“After considering all relevant issues, including the freedom of choice of players, the Board had made it clear it was imperative for the team to be seen taking a stand against racism, especially given SA’s history.
“The Board’s view was that while diversity can and should find expression in many facets of daily lives, this did not apply when it came to taking a stand against racism. The Board will await a further report from team management before deciding on the next steps.
“All players are expected to follow this directive for the remaining games of the World Cup.”
Four years after then San Francisco 49ers quarterback Colin Kaepernick first bent his knee during the US national anthem, in protest against police brutality and racial inequality, the gesture—which cost Kaepernick his sporting career and earned him the ire of then president Donald Trump—has been accepted by multiple international sporting organisations and teams.
But it is not universally accepted; and de Kock’s ‘personal decision’ is sure to create heated discussions in his home country and elsewhere.
Temba Bavuma, who replaced de Kock as team captain in March and is, ironically, South Africa’s first black cricket captain, admitted that the team was rattled by the events.
“When the news hit us, it did kind of take us back as a team,” said Bavuma. “A guy like ‘Quinnie’, he obviously plays an integral role within the team—not just with the bat but as a senior player. But with that, Klaasen coming in there [meant] an opportunity for him.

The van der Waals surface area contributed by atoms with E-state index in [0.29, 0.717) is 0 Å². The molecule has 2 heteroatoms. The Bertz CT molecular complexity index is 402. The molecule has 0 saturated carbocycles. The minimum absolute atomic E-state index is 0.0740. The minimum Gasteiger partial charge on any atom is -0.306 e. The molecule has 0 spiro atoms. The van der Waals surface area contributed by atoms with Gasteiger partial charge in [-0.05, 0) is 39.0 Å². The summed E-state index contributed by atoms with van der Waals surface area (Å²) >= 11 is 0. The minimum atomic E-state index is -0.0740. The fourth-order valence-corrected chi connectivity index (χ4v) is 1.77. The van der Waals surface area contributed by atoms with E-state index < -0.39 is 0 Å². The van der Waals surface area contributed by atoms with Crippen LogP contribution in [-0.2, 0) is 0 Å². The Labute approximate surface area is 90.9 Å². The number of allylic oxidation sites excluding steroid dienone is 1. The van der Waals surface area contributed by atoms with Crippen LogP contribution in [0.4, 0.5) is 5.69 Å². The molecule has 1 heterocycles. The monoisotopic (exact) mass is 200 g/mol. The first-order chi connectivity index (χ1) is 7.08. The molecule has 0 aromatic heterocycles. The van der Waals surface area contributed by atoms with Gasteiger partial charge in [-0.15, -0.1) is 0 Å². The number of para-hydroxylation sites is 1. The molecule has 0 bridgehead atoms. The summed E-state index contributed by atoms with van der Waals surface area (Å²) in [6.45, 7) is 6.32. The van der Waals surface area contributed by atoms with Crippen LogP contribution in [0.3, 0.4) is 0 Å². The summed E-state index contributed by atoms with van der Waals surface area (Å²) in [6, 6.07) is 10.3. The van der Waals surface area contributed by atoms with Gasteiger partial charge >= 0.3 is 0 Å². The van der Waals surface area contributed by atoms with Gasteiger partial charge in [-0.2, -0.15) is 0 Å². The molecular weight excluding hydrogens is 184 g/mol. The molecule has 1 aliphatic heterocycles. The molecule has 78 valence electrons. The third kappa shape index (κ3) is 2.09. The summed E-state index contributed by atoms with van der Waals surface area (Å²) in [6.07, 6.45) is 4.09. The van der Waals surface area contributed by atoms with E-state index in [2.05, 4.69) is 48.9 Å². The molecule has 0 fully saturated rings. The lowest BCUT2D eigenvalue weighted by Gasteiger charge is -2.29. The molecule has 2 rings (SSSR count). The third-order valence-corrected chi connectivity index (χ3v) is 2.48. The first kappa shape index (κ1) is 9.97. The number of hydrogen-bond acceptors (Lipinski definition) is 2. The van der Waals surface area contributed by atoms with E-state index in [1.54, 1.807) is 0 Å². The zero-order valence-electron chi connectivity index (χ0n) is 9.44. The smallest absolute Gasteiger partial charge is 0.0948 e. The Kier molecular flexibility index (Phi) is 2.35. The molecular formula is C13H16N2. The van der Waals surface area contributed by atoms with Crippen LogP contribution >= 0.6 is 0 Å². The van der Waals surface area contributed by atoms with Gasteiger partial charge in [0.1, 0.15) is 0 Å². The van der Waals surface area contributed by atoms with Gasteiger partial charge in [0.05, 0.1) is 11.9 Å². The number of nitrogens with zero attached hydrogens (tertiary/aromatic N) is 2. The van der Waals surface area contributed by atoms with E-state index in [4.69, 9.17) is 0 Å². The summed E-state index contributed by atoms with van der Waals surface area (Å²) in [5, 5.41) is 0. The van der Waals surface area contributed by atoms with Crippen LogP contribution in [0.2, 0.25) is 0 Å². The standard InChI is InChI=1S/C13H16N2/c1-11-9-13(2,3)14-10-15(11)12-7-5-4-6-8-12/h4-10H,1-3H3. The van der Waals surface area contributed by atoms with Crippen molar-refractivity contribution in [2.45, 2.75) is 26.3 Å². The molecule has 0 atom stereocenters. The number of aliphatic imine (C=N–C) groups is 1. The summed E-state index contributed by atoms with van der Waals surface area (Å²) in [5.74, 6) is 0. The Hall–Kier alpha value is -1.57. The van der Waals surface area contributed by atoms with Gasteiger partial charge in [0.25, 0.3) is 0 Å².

“It was another game of cricket that we had to play for our country and we had to live up to that.”
South Africa had just four runs on the board when Bavuma was run out by a direct hit from Andre Russell. They were 61/2 in the 10th over, as Shimron Hetmyer took a brilliant, low, diving catch off Akeal Hosein—which needed the TV umpire to overrule the officiating umpire, Pakistan’s Aleem Dar.
However, the West Indies bowlers never really panicked the opposing batsmen.
Dwayne Bravo had 11 dot balls in his four overs (0/23) while Hosein had nine (1/27). But Aiden Markram (51 off 26, 2×4, 4×6) and van Der Dussen put on 83 runs for the third wicket off 54 deliveries to see South Africa home.
“[It was] much better than our first game,” said Bavuma. “[…] Those are the types of performances we needed with the bat. Aiden has been hitting the ball wonderfully at the moment.”
Pollard might have a touch of envy.
“It was a disappointing total batting effort, not getting 160 plus,” said the West Indies captain. “Before we think about the net run-rate, we’ve got to win first.”
West Indies, the defending champions, have lost their last five T20 matches—two of those defeats coming at the ongoing World Cup.
Anything less than a win against Bangladesh on Friday and the West Indies will not survive this group. And they would also need wins over Sri Lanka and Australia to have any chance to get to the semifinals.
For them, it would be scant consolation that de Kock is likely to go home before they do.
Toss: South Africa
West Indies 143/4 (Evin Lewis 56, Kieron Pollard 26; Dwaine Pretorius 3/17, Keshav Maharaj 2/24)
South Africa 144/2 (Aiden Markram 51*, Rassie van der Dussen 43*; Akeal Hosein 1/27)
Man-of-the-Match: Anrich Nortje (South Africa)
Result: South Africa won by eight wickets
Truth is our batters are not up to the task. We lack the skill, game awareness and the guts (and in many cases, the brains) to perform in these pressure situations. Everyone except these guys and the incompetent selection panel is aware of this. Maybe this is the occasion when the board and individual territories begin to place some serious focus on improving the quality of players coming through the various age groups/ WICB tournaments. Too much talking/excusing making and posturing and very little performing.
WI should pack up and go back home!
Disgrace is to put it mildly.
Stop wasting time and money.